Have you ever noticed how beautiful the leaves of sweet potato plants are? Did you even know that sweet potatoes have leaves? Well they do. And while growing, this delicious root vegetable is actually quite a gorgeous plant. And if that’s not enough, I recently learned that sweet potato leaves are also a tasty, nutritious vegetable all on their own.
It seems that in some other countries sweet potato greens are a regular part of the basic diet but have gone relatively unused here in the States. However, a recent article published in HortScience Journal (abstract) noted that the leaves have 3 times more vitamin B6, 5 times more vitamin C, and 10 times more riboflavin than the tuber itself, so we just may be seeing more of this leafy green in the markets.
Growing sweet potatoes is all too easy here in the South. To harvest the tubers we are accustomed to, we usually plant the vines, called slips, sometime around May and let them grow all summer for an early fall harvest. You can harvest leaves as the roots grow, as they are very abundant. However, you can also plant slips now to harvest just the leaves until the first frost. To get slips, simply purchase an organic sweet potato, sit it in the pantry and wait for vines to start growing.
The picture here shows vines, or slips starting to grow on one I have in my pantry.
Snap these vines off and place them in water and a sunny window to begin rooting like you see here. Roots will form in just a few days. After the roots reach several inches or so, plant them in a pot or in the ground.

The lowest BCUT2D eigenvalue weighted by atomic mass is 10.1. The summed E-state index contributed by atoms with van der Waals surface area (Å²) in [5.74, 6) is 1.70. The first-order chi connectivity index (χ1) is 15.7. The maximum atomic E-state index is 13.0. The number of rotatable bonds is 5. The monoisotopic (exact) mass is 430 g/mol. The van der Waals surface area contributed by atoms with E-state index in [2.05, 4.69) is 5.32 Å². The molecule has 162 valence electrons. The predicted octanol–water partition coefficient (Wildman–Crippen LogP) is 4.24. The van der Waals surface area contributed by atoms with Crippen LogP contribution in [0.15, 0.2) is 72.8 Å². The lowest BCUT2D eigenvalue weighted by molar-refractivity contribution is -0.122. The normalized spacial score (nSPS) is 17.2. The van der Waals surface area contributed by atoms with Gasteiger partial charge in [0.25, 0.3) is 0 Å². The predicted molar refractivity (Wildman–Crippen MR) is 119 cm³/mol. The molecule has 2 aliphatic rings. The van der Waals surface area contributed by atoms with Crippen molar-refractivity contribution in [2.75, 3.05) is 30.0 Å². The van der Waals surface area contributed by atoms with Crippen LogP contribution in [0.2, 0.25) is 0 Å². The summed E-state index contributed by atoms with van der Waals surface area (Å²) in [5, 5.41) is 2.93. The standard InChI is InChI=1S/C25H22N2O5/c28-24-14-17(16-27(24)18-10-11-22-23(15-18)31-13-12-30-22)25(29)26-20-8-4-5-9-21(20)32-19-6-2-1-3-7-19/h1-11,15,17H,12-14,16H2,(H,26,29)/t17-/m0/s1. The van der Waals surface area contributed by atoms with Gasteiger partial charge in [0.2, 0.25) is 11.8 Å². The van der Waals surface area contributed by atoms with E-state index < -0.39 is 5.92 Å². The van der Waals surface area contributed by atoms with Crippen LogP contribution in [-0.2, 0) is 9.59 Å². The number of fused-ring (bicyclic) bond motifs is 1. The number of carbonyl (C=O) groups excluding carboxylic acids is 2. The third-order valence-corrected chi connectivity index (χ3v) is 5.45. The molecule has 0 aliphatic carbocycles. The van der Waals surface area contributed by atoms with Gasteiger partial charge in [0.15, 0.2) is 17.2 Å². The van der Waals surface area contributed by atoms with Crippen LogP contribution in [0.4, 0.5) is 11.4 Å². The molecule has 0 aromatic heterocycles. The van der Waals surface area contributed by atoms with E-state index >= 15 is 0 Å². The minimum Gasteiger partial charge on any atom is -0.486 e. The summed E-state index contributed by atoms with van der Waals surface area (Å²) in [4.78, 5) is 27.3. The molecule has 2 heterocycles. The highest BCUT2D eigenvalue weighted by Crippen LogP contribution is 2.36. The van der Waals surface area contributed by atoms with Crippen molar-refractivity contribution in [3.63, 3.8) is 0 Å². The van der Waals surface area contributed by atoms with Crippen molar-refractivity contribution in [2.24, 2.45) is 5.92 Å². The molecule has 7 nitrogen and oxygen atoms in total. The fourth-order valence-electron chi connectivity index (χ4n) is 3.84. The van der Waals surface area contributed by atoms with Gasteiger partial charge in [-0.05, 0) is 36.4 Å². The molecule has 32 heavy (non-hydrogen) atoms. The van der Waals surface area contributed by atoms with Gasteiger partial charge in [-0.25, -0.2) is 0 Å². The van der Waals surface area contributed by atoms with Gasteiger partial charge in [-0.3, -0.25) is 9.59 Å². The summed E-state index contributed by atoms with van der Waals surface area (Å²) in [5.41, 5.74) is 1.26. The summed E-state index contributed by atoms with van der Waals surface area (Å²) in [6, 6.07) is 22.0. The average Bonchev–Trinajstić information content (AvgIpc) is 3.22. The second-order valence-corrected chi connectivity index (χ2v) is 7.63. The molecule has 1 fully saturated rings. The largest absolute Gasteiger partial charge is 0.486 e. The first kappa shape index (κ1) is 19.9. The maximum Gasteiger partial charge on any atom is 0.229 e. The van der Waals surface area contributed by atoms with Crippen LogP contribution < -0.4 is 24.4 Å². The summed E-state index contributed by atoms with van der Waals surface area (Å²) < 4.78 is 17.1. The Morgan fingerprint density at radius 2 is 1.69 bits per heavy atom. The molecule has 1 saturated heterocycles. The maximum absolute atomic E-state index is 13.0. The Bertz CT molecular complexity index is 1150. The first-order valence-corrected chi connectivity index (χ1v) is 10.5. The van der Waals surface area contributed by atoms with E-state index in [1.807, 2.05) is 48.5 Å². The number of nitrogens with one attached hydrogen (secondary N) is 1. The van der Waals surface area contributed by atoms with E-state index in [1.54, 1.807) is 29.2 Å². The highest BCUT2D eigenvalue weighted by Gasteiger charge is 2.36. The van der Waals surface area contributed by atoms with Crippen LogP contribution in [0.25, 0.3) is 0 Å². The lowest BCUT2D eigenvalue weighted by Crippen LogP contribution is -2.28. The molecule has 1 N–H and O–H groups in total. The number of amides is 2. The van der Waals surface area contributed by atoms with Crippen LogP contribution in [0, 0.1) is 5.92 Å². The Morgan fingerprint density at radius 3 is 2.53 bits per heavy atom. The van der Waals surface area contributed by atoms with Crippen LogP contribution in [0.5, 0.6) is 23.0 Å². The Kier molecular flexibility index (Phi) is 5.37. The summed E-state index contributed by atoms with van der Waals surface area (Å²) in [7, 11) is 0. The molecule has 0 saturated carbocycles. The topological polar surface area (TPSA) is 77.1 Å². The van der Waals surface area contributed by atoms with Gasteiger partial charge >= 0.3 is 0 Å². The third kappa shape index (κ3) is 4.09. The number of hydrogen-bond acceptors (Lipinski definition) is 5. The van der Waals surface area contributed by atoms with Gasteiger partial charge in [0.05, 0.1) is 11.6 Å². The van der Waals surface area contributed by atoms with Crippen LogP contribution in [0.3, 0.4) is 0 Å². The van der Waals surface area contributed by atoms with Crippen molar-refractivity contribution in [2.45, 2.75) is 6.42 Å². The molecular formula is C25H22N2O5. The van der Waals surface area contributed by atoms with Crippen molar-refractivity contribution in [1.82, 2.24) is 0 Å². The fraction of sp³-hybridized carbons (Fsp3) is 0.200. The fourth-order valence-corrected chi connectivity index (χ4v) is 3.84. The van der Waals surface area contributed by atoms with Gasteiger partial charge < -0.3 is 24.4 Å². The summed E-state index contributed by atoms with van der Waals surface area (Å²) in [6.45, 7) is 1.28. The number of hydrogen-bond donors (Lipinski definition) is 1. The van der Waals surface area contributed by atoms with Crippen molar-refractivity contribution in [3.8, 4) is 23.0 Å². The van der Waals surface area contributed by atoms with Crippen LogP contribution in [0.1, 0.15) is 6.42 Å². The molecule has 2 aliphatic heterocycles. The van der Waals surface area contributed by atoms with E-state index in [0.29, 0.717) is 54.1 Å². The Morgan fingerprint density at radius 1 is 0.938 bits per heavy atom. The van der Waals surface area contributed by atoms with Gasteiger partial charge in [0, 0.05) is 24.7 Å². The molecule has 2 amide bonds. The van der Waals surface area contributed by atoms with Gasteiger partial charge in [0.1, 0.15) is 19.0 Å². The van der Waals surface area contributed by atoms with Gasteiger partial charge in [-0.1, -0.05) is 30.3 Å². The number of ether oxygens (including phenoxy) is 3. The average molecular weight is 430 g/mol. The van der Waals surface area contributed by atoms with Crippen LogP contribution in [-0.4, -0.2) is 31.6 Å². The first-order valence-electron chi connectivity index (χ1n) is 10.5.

Another way to grow leaves quickly is to simply put a sweet potato, pointy side down, in a jar of water. Make sure a couple of inches of the tuber is covered by the water. You can stick toothpicks in the sides of the potato to hold it up if the mouth of the jar is too wide. Place in a sunny window and wait for the vines to start growing.
Harvest leaves as you need them to use fresh in salads or smoothies. You can also saute them in a bit of olive oil with garlic for an alternative to spinach. The leaves are said to taste a lot like spinach, but without the sharp taste and residue that the other vegetable can leave in the mouth.
So that’s it! You can grow your own leafy greens in as little as 3 weeks. Now go out and get your green on in a new way!
Laura joined IEI 10 years ago as a Marketing Assistant. After a few years with the team she was promoted to Marketing Coordinator and then again to Marketing Manager. She is no stranger to the show business. Last time she counted, she had worked well over 100 Home & Garden shows. Laura has over 15 years experience in Marketing, Advertising and Public Relations. In 2009, she had her first baby and decided to take a step back from working full time. She currently works from home as a Marketing Consultant and resides in Friendswood with her husband, Craig, daughter McKenzie and their dog, George R.